It's a classic pie fight where innocent bystanders get caught in the crossfire and chaos ensues. Movies! Reel Variety says that more than 4,000 pies made with custard, fruit, and whip cream were used in the film, which cost about $18,000. An estimated $200,000 was spent to produce the entire scene. Natalie Wood reportedly choked after some desserts landed in her open mouth. Jack Lemmon was even knocked unconscious, citing that a pie to the face felt like "a ton of cement."

2. Matilda

Ding dong, the Trunchbull is dead. Well, she was run out of town by a bunch of kids, their brown bag lunches, and a little girl's magic. But being free from their evil tyrant of a principal was good enough for the elementary school students in "Matilda." This food fight presents the ultimate justice for any kid who has ever been bullied by an adult.

The 1996 film is based on a book of the same name by Roald Dahl. Matilda is the story of a gifted girl with a nasty family and an even nastier principal. When she's sent to school, she finds herself an exceedingly kind teacher named Ms. Honey and lots of friends. Unfortunately, however, they are all subject to the rule of Agatha Trunchbull, a.k.a. "The Trunchbull," the headmistress at Crunchem Hall Primary School.

Matilda, her teacher, and her friends have taken abuse from Trunchbull for far too long and finally decided they are done. Matilda, with the help of her psychic powers and her friends, is able to beat down the evil headmistress. She finally gives up and is sent running from the school when the students bust out their lunch boxes and pelt her with bananas, apples, and homemade sandwiches. Bruce even gets his revenge by stuffing Trunchbull's face with some chocolate cake. "And the Trunchbull was gone. Never to be seen or heard from. Never to darken a doorway again."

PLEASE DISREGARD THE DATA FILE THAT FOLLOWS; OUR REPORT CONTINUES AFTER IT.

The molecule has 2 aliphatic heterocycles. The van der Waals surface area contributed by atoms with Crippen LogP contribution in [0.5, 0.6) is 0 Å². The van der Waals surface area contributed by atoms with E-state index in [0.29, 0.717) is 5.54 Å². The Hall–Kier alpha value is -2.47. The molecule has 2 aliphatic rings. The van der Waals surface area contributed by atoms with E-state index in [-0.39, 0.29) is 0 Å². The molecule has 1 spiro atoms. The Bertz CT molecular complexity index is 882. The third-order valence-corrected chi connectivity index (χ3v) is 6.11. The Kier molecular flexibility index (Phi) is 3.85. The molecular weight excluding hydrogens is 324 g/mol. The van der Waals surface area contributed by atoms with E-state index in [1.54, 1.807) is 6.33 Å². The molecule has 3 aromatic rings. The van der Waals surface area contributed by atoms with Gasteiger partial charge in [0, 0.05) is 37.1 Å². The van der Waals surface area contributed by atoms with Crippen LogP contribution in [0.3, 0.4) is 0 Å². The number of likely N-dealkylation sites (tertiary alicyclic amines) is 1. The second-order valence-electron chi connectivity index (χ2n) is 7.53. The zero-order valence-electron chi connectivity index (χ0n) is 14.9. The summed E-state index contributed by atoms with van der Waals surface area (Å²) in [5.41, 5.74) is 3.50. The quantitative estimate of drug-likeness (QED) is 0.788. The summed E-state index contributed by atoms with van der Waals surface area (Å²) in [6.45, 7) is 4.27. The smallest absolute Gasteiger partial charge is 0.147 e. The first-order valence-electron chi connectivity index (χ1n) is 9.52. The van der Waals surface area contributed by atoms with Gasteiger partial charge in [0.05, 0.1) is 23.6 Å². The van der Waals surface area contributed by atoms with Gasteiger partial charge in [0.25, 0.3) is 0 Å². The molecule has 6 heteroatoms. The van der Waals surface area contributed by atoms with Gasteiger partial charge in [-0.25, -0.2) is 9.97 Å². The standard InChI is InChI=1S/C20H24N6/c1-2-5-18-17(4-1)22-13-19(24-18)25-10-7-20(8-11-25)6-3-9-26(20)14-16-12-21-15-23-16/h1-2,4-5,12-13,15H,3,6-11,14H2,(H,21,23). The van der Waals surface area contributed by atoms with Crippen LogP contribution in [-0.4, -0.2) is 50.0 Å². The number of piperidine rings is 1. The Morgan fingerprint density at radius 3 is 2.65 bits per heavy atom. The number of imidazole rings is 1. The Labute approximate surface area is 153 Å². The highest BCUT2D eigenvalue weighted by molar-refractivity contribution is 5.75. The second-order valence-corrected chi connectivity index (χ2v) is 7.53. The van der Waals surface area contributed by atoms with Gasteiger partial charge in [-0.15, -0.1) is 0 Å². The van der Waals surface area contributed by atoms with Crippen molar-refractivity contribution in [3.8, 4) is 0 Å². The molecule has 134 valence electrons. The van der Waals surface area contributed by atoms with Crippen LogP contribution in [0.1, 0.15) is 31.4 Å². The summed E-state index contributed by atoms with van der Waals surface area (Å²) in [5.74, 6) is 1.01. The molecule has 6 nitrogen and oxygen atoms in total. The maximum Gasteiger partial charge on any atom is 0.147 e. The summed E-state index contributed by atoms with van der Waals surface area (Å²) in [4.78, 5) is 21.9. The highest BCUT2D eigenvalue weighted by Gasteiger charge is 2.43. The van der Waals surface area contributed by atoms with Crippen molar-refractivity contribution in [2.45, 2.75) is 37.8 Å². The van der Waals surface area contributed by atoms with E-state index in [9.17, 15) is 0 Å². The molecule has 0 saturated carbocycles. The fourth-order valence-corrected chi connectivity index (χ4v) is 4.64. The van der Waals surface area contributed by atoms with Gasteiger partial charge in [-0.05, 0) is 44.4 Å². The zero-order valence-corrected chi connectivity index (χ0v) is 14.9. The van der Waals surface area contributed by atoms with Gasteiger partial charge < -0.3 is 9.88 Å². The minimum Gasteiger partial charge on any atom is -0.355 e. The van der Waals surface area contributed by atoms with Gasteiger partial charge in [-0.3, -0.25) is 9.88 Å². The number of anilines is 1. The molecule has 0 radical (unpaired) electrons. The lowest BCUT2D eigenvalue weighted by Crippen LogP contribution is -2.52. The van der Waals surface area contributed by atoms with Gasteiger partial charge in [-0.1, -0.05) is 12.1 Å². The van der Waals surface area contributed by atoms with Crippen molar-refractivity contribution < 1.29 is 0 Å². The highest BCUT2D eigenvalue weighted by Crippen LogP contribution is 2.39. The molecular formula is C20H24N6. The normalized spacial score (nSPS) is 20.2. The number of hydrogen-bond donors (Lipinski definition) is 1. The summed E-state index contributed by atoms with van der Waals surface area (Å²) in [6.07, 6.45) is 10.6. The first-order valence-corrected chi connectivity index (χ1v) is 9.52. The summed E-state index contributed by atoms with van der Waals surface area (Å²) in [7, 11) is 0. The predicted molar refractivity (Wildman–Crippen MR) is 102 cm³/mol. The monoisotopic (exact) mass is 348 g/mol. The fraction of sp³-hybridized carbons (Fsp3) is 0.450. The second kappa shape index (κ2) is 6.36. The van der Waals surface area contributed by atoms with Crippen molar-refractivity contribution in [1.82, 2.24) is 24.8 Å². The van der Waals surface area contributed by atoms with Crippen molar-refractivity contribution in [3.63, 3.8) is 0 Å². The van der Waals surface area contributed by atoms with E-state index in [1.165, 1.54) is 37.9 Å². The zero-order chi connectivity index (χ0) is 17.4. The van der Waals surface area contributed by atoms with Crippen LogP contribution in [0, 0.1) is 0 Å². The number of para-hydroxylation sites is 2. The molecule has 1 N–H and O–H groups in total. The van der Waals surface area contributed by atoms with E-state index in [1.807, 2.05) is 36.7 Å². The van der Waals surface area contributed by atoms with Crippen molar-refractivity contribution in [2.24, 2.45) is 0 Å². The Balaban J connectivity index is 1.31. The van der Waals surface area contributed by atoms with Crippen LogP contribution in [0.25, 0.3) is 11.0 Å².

1. Hook

This isn't your classic food fight; it's a magical one, and that's why it's first on our list. Peter Banning finally realizes he possesses the power of imagination and launches a food fight with edible rainbow confections in the 1991 film "Hook."

Peter Banning is a hot-shot lawyer whose world is turned upside down when he learns that Captain James Hook has stolen his children and brought them to Neverland. Peter goes after them but has to learn to regain his beautiful child-like spark to learn how to fly and defeat his old nemesis. Thankfully, Banning isn't on this mission alone. 

Tinkerbell arrives in London to take him to Neverland. There, he is saved by some pretty mermaids and then reconnects with the Lost Boys who try to help him remember his true identity as the legendary Peter Pan. Banning goes through extensive physical training and is famished after a long day of work, but there's no food. Instead, everyone is playing their favorite game where they pretend they have things to eat. But after a flyting contest with Rufio, Banning finally remembers how to dream and finds a smorgasbord laid out before him. It's the first step toward Banning becoming the Pan. That's when handfuls of rainbow-colored cream start flying. It was very bangarang!